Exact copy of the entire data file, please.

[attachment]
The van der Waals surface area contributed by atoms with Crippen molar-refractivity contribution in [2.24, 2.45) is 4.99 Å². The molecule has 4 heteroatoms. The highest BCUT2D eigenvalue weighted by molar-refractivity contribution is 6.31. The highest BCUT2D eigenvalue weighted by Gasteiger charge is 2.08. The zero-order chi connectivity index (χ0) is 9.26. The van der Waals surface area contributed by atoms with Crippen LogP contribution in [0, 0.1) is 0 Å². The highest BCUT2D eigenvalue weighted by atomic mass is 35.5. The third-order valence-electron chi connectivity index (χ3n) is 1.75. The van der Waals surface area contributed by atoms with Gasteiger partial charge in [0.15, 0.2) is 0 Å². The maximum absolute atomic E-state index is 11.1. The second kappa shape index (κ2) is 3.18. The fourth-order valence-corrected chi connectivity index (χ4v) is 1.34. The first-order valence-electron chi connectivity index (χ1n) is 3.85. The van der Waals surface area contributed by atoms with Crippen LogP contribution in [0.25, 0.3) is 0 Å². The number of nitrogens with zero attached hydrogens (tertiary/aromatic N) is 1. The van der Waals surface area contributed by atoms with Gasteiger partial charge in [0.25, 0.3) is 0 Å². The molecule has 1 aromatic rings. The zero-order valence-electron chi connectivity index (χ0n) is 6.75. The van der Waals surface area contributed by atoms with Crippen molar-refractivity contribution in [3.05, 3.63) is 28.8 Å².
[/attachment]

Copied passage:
The van der Waals surface area contributed by atoms with Crippen molar-refractivity contribution in [2.24, 2.45) is 4.99 Å². The molecule has 4 heteroatoms. The highest BCUT2D eigenvalue weighted by molar-refractivity contribution is 6.31. The highest BCUT2D eigenvalue weighted by Gasteiger charge is 2.08. The zero-order chi connectivity index (χ0) is 9.26. The van der Waals surface area contributed by atoms with Crippen LogP contribution in [0, 0.1) is 0 Å². The highest BCUT2D eigenvalue weighted by atomic mass is 35.5. The third-order valence-electron chi connectivity index (χ3n) is 1.75. The van der Waals surface area contributed by atoms with Gasteiger partial charge in [0.15, 0.2) is 0 Å². The maximum absolute atomic E-state index is 11.1. The second kappa shape index (κ2) is 3.18. The fourth-order valence-corrected chi connectivity index (χ4v) is 1.34. The first-order valence-electron chi connectivity index (χ1n) is 3.85. The van der Waals surface area contributed by atoms with Crippen LogP contribution in [0.25, 0.3) is 0 Å². The number of nitrogens with zero attached hydrogens (tertiary/aromatic N) is 1. The van der Waals surface area contributed by atoms with Gasteiger partial charge in [0.25, 0.3) is 0 Å². The molecule has 1 aromatic rings. The zero-order valence-electron chi connectivity index (χ0n) is 6.75. The van der Waals surface area contributed by atoms with Crippen molar-refractivity contribution in [3.05, 3.63) is 28.8 Å².